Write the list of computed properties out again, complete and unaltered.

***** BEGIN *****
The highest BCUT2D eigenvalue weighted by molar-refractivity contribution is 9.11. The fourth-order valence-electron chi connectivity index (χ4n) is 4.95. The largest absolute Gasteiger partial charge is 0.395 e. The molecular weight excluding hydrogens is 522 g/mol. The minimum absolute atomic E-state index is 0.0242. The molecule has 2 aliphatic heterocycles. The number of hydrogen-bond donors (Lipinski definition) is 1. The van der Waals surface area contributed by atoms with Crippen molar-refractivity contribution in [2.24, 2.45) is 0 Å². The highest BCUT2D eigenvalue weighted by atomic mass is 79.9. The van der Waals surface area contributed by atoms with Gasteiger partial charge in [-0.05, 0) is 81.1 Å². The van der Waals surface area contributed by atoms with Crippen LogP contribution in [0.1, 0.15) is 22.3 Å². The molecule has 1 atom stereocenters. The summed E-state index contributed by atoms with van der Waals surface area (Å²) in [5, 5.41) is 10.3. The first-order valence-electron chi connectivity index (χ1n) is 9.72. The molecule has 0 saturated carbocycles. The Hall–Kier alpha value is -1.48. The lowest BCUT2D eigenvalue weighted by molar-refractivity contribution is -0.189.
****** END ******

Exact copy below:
The highest BCUT2D eigenvalue weighted by molar-refractivity contribution is 9.11. The fourth-order valence-electron chi connectivity index (χ4n) is 4.95. The largest absolute Gasteiger partial charge is 0.395 e. The molecular weight excluding hydrogens is 522 g/mol. The minimum absolute atomic E-state index is 0.0242. The molecule has 2 aliphatic heterocycles. The number of hydrogen-bond donors (Lipinski definition) is 1. The van der Waals surface area contributed by atoms with Crippen molar-refractivity contribution in [2.24, 2.45) is 0 Å². The highest BCUT2D eigenvalue weighted by atomic mass is 79.9. The van der Waals surface area contributed by atoms with Gasteiger partial charge in [-0.05, 0) is 81.1 Å². The van der Waals surface area contributed by atoms with Crippen LogP contribution in [0.1, 0.15) is 22.3 Å². The molecule has 1 atom stereocenters. The summed E-state index contributed by atoms with van der Waals surface area (Å²) in [5, 5.41) is 10.3. The first-order valence-electron chi connectivity index (χ1n) is 9.72. The molecule has 0 saturated carbocycles. The Hall–Kier alpha value is -1.48. The lowest BCUT2D eigenvalue weighted by molar-refractivity contribution is -0.189.